Pluto: Urasawa x Tezuka, Vol. 8

Pluto: Urasawa x Tezuka, Vol. 8
Pluto Urasawa x Tezuka Vol 8 review
  • North American Publisher / ISBN: VIZ Media – 978-1-4215-3343-8
  • Volume No.: 8
  • Release date: 2009
  • English language release date: 2010
  • UPC: 9781421533438
  • Contains adult content?: no
  • Does this pass the Bechdel test?: no
  • Positive minority portrayal?: no

If you have any tears left, prepare to shed them several more times in the final volume of Pluto as we see for the last time how the 39th Central Asian Conflict has warped everyone exposed to it, whether on the losing or the winning side. Pluto could be read as a meditation on grief, extending Osamu Tezuka’s tragic origin for Astro Boy/Mighty Atom as the recreation of a dead child who is rejected for failing the impossible task of healing his creator’s devastated heart. As seen in Vol. 7, loss and grieving affect human and robot equally. All have witnessed or committed dreadful acts, and all are haunted by them. The humans wish they could forget, but cannot. The robots could have their memories wiped, but they choose not to in order to try and understand the emotions that humans feel.

In Vol. 1 we are introduced to an important aspect of this world of advanced AI: all robots have a removable ‘memory chip’ in their heads which records everything they see and hear, and perhaps more importantly, everything they think and feel too. If a robot could be said to have a soul, Doctor Tenma says, this is where it resides, but these souls are not private and unknowable like human souls. Instead they are like the black box recorders of a 747 jet airliner: accessible to anyone with the software to read them. A robot who inserts another’s memory chip will access the entire life history of the first robot in complete detail. Rather than have to explain or describe an event, robots simply exchange chips and one will relive an occurrence just as the other experienced it. This becomes key to the most powerful parts of this narrative as the swapping of memory chips enables each surviving robot to understand what happened to their friends and comrades, to piece together their isolated experiences into a complete picture, and to identify their assailant. Their sharing of souls not only extends their personalities beyond their individual deaths, as it is the last desperate way to return Atom to life with his final deep understanding of just what is needed to avert global catastrophe.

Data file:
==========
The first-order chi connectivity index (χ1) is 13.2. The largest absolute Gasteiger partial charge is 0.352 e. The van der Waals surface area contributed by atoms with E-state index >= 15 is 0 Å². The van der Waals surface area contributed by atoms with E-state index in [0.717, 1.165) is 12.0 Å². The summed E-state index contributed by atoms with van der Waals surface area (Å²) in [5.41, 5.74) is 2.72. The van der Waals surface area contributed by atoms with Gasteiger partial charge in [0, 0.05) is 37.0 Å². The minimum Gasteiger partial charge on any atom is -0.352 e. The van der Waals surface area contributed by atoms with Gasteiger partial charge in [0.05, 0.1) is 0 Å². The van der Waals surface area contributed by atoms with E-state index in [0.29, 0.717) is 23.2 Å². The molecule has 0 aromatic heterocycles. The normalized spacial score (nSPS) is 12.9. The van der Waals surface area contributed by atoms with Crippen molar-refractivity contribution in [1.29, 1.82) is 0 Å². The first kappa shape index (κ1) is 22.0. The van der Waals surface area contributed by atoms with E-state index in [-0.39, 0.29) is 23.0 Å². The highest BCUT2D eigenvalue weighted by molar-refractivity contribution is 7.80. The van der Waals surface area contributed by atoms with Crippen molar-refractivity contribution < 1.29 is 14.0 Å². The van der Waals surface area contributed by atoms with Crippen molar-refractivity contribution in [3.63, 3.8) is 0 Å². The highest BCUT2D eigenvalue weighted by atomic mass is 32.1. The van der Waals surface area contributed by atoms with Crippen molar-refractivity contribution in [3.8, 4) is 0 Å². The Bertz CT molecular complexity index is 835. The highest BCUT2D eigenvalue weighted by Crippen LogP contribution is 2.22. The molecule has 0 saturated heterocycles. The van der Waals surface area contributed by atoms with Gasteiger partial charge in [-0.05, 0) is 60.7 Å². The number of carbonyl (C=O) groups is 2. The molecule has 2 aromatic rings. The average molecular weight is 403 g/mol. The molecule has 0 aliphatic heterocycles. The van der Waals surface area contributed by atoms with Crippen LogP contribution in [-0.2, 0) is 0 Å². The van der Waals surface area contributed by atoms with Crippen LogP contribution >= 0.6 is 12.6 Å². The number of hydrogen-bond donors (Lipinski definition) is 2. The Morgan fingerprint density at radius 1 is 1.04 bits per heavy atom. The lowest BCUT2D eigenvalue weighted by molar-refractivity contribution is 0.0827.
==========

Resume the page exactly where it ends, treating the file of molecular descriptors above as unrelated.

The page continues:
Pluto is a wonderfully plotted story. The directions it takes to arrive at its final destination are so ingenious that if you want to enjoy it fully, try not to read any plot summaries, including the ones on the flaps of each book. Just dive in for the rarest of experiences where the intricate writing is more than matched by the beautiful drawings. Naoki Urasawa supplies fluid and expressive character designs that allow you to see and feel the subtlest of emotions in protagonists, layouts that fizz with energy, rendering that gives the drawings authority and dynamism, inventive and breathlessly unpredictable action sequences. This is a magnificent achievement on every level from a creator working at the height of his abilities.

Previous fans of Tezuka – and of course, Urasawa – will be as enthralled as any new reader completely unfamiliar with manga. In his afterword co-writer Takashi Nagasaki tells how he and Urasawa decided what the message of The Greatest Robot on Earth’ is: “We were grappling with the unavoidable question of what Osamu Tezuka would have focused on if he were alive today. ‘War’ immediately came to mind … having experienced battle, Atom was the first robot in history to understand the meaninglessness of war. That’s what he was trying to say.”